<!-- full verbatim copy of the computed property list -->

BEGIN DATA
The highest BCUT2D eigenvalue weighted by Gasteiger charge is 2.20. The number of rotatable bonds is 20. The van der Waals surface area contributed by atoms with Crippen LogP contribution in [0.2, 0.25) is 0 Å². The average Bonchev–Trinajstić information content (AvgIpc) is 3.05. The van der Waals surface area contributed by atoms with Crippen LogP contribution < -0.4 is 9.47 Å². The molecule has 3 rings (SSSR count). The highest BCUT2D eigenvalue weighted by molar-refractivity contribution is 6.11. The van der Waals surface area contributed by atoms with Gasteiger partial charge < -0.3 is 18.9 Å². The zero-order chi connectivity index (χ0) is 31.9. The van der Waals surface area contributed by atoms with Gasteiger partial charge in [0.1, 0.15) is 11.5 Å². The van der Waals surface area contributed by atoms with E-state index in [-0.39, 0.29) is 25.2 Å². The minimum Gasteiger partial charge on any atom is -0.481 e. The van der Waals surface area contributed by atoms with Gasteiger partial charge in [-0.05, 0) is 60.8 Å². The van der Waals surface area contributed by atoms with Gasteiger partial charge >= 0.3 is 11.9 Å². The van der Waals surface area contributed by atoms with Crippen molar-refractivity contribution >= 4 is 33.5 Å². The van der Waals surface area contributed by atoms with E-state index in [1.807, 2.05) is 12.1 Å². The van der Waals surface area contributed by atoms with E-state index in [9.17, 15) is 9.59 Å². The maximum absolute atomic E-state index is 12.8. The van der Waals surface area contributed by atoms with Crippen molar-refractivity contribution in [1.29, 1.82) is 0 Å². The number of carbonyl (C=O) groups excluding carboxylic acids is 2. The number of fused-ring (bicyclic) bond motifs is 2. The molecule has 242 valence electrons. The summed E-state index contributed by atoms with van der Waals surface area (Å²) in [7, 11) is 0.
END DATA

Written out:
The highest BCUT2D eigenvalue weighted by Gasteiger charge is 2.20. The number of rotatable bonds is 20. The van der Waals surface area contributed by atoms with Crippen LogP contribution in [0.2, 0.25) is 0 Å². The average Bonchev–Trinajstić information content (AvgIpc) is 3.05. The van der Waals surface area contributed by atoms with Crippen LogP contribution < -0.4 is 9.47 Å². The molecule has 3 rings (SSSR count). The highest BCUT2D eigenvalue weighted by molar-refractivity contribution is 6.11. The van der Waals surface area contributed by atoms with Gasteiger partial charge < -0.3 is 18.9 Å². The zero-order chi connectivity index (χ0) is 31.9. The van der Waals surface area contributed by atoms with Gasteiger partial charge in [0.1, 0.15) is 11.5 Å². The van der Waals surface area contributed by atoms with E-state index in [-0.39, 0.29) is 25.2 Å². The minimum Gasteiger partial charge on any atom is -0.481 e. The van der Waals surface area contributed by atoms with Gasteiger partial charge in [-0.05, 0) is 60.8 Å². The van der Waals surface area contributed by atoms with Gasteiger partial charge >= 0.3 is 11.9 Å². The van der Waals surface area contributed by atoms with Crippen molar-refractivity contribution >= 4 is 33.5 Å². The van der Waals surface area contributed by atoms with E-state index in [1.807, 2.05) is 12.1 Å². The van der Waals surface area contributed by atoms with E-state index in [9.17, 15) is 9.59 Å². The maximum absolute atomic E-state index is 12.8. The van der Waals surface area contributed by atoms with Crippen molar-refractivity contribution in [1.29, 1.82) is 0 Å². The number of carbonyl (C=O) groups excluding carboxylic acids is 2. The number of fused-ring (bicyclic) bond motifs is 2. The molecule has 242 valence electrons. The summed E-state index contributed by atoms with van der Waals surface area (Å²) in [7, 11) is 0.